“Anyone who is human and has a conscience should take a lesson from this image,” said Erdogan to a crowd of Muslim world leaders.

Killed double-amputee assumes angel status

While Junaidi is being highlighted as a symbol due to a single snapshot, Ibrahim Abu Thurayeh, 29, who was killed in a protest on the Gaza-Israel border on Friday, constitutes a far more potent figure.

Abu Thurayeh was wheelchair-bound, missing both of his legs. His brother told AFP this was the result of an April 2008 incident in which he was hit by a missile from an Israeli helicopter during an IDF battle with Hamas east of the Al-Bureij refugee camp in central Gaza.

A picture taken on December 15, 2017 shows wheelchair-bound Palestinian demonstrator Ibrahim Abu Thurayeh waving a Palestinian flag during a protest along the Gaza-Israel border, as clashes with Israeli security forces against Washington’s recognition of Jerusalem as Israel’s capital intensified. (MOHAMMED ABED / AFP)

On Friday, Abu Thurayeh was photographed and videotaped throughout the day before being shot to death in the head, according to the Hamas-run Gaza health ministry.

In these images and videos, he is seen earlier in the day raising a Palestinian flag while in his wheelchair, as well as from atop an electricity pole he managed to climb.

In video footage recorded early on Friday, Abu Thurayeh could be seen carrying the Palestinian flag and waving the victory sign at Israeli soldiers across the border.

“I want to go there,” he says, referring to the other side of the border, as a number of young men surrounding him wave Palestinian flags and others throw stones towards the troop.

“This land is our land, we will not give up. America has to withdraw its decision,” Abu Thurayeh said in another video posted on social media and shared widely.

The IDF said Abu Thurayeh’s death came in the context of a violent riot, in which there were “numerous attempts to destroy the security fence and cross it.” The IDF added that an investigation into his death was underway and the results would be presented in the coming days. Live fire was used only in cases when “forces identify a significant threat to the lives of the soldiers or to critical security systems.” the IDF added.

Whatever the specific events that led to the death of Abu Thurayeh’s death — who was a fisherman before he lost his legs and a car washer after the incident — he has now taken on the image among Palestinians and beyond of an indomitable and pure-hearted man martyred in the defense of Jerusalem.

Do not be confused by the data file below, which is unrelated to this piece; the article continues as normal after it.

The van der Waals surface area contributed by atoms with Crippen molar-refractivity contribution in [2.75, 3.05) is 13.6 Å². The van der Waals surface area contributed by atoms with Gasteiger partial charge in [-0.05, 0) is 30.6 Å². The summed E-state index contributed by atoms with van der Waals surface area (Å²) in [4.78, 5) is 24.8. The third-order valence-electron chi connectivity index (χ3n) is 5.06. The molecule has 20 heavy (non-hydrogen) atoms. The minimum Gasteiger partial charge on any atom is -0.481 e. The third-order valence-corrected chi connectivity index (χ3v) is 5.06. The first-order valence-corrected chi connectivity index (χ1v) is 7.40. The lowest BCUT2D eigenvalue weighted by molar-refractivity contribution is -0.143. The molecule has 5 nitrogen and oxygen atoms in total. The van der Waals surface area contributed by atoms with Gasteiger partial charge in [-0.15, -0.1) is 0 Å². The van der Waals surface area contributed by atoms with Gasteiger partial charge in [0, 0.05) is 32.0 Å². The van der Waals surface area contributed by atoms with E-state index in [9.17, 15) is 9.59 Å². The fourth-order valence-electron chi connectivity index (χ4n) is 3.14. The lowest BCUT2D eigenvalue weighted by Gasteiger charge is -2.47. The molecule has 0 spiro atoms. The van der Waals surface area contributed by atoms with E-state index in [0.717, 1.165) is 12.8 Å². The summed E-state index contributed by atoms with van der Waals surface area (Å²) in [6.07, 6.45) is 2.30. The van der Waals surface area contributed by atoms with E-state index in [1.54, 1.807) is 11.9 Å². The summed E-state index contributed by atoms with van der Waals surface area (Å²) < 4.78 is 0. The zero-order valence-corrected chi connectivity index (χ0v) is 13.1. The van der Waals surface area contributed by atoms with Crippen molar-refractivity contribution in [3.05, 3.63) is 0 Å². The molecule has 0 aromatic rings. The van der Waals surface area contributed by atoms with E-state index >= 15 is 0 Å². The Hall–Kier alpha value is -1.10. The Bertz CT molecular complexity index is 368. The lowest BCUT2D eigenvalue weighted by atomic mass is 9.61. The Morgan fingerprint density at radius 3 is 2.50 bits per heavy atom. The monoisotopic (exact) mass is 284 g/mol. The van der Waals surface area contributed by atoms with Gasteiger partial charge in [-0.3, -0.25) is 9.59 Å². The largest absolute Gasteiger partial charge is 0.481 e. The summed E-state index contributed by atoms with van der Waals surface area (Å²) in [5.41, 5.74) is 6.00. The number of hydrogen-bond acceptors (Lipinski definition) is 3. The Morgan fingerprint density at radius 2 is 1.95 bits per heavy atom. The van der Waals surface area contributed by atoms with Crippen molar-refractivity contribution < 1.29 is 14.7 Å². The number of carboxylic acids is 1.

The most popular manifestation of his character has been as an angel.

In one of his angelic forms, he rises from his wheelchair to meet the founder of the Hamas terror group Sheikh Ahmad Yassin, spiritual patron of Palestinian suicide bombers, who was also confined to a wheelchair and who was assassinated by Israel in a missile strike in 2004. The city of Jerusalem acts as a backdrop to their meeting.

In another popular rendering of Abu Thurayeh, he is depicted at the top of a tree while hoisting the Palestinian flag in front of an Israeli tank that stands on the other side of the security fence — a symbol meant to convey the Palestinians’ steadfast attachment to the land.

Hundreds of neighbors, friends and officials, including Hamas leader Ismail Haniyeh, have visited a mourning tent erected for Abu Thurayeh in Gaza’s al-Shati refugee camp, which was adorned with photos of him in a wheelchair holding the Palestinian flag and flashing a “victory” sign. In a reflection of how his death has been embraced by a wide swath of Gazan society, posters from the many Palestinian political factions and diverse community organizations lined the walls of the tent.

Haniyeh, who also attended Thurayeh’s funeral and praised him as a hero, has called for days of rage every Friday across Muslim and Arab countries until Trump rescinds his recognition of Jerusalem as Israel’s capital. Hamas, which seeks Israel’s destruction, has been urging a new intifada to liberate Jerusalem ever since Trump’s speech, and urging Palestinians to confront soldiers and settlers. As the ruling force in Gaza, Israeli officials have said, it is Hamas that has enabled thousands of Gazans to confront Israeli troops at the border fence.

It is also held responsible by Israel for an upsurge in rocket attacks from the Strip on southern Israeli communities, the likes of which have not been seen since right before the 2014 summer war between Hamas and Israel.

The danger of a further escalation remains acute in the wake of Trump’s Jerusalem decision, Israeli officials assess. Those hoping and pushing for it have new symbols to help them.

Agencies contributed to this report.